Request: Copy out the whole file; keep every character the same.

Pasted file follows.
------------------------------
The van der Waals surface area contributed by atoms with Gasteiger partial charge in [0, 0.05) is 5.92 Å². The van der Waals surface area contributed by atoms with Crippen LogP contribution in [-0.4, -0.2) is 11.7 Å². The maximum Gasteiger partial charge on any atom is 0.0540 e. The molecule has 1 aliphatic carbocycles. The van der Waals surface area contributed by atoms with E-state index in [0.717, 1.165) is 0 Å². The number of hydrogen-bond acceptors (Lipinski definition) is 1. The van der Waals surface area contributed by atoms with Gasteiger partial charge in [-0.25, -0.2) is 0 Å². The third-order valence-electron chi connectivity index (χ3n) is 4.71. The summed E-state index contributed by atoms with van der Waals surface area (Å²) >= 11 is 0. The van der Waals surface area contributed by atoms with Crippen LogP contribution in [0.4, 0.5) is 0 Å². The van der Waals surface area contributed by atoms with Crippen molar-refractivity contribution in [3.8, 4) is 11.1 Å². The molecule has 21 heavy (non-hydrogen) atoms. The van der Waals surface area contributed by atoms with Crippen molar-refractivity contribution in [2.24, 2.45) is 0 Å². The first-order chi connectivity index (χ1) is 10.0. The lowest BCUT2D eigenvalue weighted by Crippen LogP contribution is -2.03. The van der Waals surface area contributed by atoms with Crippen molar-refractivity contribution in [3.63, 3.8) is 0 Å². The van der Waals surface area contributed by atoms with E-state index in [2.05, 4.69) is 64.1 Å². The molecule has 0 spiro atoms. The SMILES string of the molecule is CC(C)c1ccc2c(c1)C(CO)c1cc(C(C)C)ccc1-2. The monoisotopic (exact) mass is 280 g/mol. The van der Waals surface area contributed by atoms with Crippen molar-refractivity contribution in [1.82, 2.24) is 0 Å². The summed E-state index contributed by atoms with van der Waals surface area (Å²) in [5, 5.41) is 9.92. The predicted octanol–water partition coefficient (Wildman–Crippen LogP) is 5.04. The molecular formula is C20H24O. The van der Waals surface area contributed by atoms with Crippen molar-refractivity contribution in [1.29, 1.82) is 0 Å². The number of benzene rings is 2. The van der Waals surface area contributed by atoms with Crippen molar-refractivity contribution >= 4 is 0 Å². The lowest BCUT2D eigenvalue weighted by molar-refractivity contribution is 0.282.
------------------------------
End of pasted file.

The van der Waals surface area contributed by atoms with Gasteiger partial charge in [0, 0.05) is 5.92 Å². The van der Waals surface area contributed by atoms with Crippen LogP contribution in [-0.4, -0.2) is 11.7 Å². The maximum Gasteiger partial charge on any atom is 0.0540 e. The molecule has 1 aliphatic carbocycles. The van der Waals surface area contributed by atoms with E-state index in [0.717, 1.165) is 0 Å². The number of hydrogen-bond acceptors (Lipinski definition) is 1. The van der Waals surface area contributed by atoms with Gasteiger partial charge in [-0.25, -0.2) is 0 Å². The third-order valence-electron chi connectivity index (χ3n) is 4.71. The summed E-state index contributed by atoms with van der Waals surface area (Å²) >= 11 is 0. The van der Waals surface area contributed by atoms with Crippen LogP contribution in [0.4, 0.5) is 0 Å². The van der Waals surface area contributed by atoms with Crippen molar-refractivity contribution in [3.8, 4) is 11.1 Å². The molecule has 21 heavy (non-hydrogen) atoms. The van der Waals surface area contributed by atoms with Crippen molar-refractivity contribution in [2.24, 2.45) is 0 Å². The first-order chi connectivity index (χ1) is 10.0. The lowest BCUT2D eigenvalue weighted by Crippen LogP contribution is -2.03. The van der Waals surface area contributed by atoms with Crippen molar-refractivity contribution in [3.63, 3.8) is 0 Å². The van der Waals surface area contributed by atoms with E-state index in [2.05, 4.69) is 64.1 Å². The molecule has 0 spiro atoms. The SMILES string of the molecule is CC(C)c1ccc2c(c1)C(CO)c1cc(C(C)C)ccc1-2. The monoisotopic (exact) mass is 280 g/mol. The van der Waals surface area contributed by atoms with Crippen molar-refractivity contribution in [1.82, 2.24) is 0 Å². The summed E-state index contributed by atoms with van der Waals surface area (Å²) in [5, 5.41) is 9.92. The predicted octanol–water partition coefficient (Wildman–Crippen LogP) is 5.04. The molecular formula is C20H24O. The van der Waals surface area contributed by atoms with Crippen molar-refractivity contribution in [1.29, 1.82) is 0 Å². The number of benzene rings is 2. The van der Waals surface area contributed by atoms with Crippen molar-refractivity contribution >= 4 is 0 Å². The lowest BCUT2D eigenvalue weighted by molar-refractivity contribution is 0.282.